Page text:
Victorian women say thank you
In September 2019, recipients of the 2019 Queen’s Birthday Honours were presented with their Order of Australia medals, by the Governor at official ceremonies at Government House, Melbourne.
There are so many exceptional women in our lives whose contributions enrich their communities and Australian society as a whole. You know one. We all do. Yet so many women don’t believe they are worthy of recognition, or they have times when they doubt themselves. We spoke with women recipients of the Queen’s Birthday Honours and were surprised that even these remarkable women had experienced imposter syndrome. We asked these women what imposter syndrome means to them and why recognition matters.
In April 2019, recipients of the 2019 Australian Day Honours were presented with their Order of Australia medals, by the Governor at official ceremonies at Government House, Melbourne.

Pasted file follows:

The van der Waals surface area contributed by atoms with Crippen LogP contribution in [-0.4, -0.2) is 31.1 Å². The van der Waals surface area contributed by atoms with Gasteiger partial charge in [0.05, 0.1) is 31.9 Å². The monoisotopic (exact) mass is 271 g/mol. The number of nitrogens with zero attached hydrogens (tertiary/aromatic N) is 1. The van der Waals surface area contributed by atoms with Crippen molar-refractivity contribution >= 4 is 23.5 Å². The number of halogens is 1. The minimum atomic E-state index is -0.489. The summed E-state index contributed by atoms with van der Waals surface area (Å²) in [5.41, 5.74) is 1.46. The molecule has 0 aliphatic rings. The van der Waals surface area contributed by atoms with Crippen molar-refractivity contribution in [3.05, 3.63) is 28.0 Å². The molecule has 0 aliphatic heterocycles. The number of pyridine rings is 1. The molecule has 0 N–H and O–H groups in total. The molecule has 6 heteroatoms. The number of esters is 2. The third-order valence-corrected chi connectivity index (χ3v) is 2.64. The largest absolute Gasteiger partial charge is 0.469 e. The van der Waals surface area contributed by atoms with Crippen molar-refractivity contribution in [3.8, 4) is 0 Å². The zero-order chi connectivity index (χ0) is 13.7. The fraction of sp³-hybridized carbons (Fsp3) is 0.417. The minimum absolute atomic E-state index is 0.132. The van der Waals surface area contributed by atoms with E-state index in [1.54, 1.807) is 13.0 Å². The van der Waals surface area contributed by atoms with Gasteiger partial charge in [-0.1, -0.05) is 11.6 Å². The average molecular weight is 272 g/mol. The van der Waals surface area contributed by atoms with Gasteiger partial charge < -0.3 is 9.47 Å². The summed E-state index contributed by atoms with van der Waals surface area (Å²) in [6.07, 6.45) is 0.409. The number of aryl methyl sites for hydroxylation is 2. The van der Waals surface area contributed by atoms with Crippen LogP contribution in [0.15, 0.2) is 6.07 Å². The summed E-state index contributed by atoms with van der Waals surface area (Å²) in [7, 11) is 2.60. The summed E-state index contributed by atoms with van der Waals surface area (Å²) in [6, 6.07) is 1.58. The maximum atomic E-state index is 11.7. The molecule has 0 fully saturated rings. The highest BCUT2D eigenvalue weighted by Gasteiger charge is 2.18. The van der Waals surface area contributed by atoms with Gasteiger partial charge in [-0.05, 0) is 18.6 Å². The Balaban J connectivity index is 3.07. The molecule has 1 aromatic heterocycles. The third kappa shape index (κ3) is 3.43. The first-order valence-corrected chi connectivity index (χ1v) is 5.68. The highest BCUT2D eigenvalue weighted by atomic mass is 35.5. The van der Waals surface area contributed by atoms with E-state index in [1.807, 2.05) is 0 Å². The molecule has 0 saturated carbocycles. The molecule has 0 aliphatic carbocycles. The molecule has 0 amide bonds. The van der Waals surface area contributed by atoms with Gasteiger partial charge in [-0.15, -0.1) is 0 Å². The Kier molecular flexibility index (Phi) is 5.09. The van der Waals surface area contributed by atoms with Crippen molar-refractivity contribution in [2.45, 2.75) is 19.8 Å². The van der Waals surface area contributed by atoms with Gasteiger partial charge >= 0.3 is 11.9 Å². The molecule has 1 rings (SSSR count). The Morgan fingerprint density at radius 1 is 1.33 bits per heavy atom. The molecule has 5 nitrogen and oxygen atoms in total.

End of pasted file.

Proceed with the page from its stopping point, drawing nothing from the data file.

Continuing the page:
Nominations for Australian Honours are anonymous and recipients are not notified of who their nominator is. We asked some of these recipients to thank their nominator, highlight the direct link between nominations of women and awards for women, and to encourage more members of the public to nominate outstanding Victorian women.
Why recognition matters
- Men have consistently received around 70% of the awards since the Order of Australia was established in 1975.
- Women receive less than one third of award nominations.
- Acknowledging the contributions of Australian women is critical to closing the gender gap and placing women’s achievements on the public record.
- The Victorian Government is working with industry leaders and community advocates to increase nominations of women for Australian Honours.
Reviewed 22 November 2019